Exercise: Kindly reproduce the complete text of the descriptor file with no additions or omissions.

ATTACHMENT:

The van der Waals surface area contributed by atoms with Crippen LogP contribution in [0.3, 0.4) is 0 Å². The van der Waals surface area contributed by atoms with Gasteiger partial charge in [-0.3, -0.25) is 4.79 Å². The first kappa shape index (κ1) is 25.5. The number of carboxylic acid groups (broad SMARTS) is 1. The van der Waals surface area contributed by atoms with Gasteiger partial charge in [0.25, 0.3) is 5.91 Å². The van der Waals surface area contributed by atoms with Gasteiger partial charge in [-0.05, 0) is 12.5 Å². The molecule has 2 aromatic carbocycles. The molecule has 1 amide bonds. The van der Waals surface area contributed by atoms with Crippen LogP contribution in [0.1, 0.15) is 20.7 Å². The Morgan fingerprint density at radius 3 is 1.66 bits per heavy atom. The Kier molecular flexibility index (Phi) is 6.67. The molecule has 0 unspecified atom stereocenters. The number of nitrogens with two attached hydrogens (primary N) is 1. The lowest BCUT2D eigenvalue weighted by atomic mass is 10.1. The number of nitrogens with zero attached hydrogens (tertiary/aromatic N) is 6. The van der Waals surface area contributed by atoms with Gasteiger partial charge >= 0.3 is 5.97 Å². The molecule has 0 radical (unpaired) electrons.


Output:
The van der Waals surface area contributed by atoms with Crippen LogP contribution in [0.3, 0.4) is 0 Å². The van der Waals surface area contributed by atoms with Gasteiger partial charge in [-0.3, -0.25) is 4.79 Å². The first kappa shape index (κ1) is 25.5. The number of carboxylic acid groups (broad SMARTS) is 1. The van der Waals surface area contributed by atoms with Gasteiger partial charge in [0.25, 0.3) is 5.91 Å². The van der Waals surface area contributed by atoms with Gasteiger partial charge in [-0.05, 0) is 12.5 Å². The molecule has 2 aromatic carbocycles. The molecule has 1 amide bonds. The van der Waals surface area contributed by atoms with Crippen LogP contribution in [0.1, 0.15) is 20.7 Å². The Morgan fingerprint density at radius 3 is 1.66 bits per heavy atom. The Kier molecular flexibility index (Phi) is 6.67. The molecule has 0 unspecified atom stereocenters. The number of nitrogens with two attached hydrogens (primary N) is 1. The lowest BCUT2D eigenvalue weighted by atomic mass is 10.1. The number of nitrogens with zero attached hydrogens (tertiary/aromatic N) is 6. The van der Waals surface area contributed by atoms with Gasteiger partial charge >= 0.3 is 5.97 Å². The molecule has 0 radical (unpaired) electrons.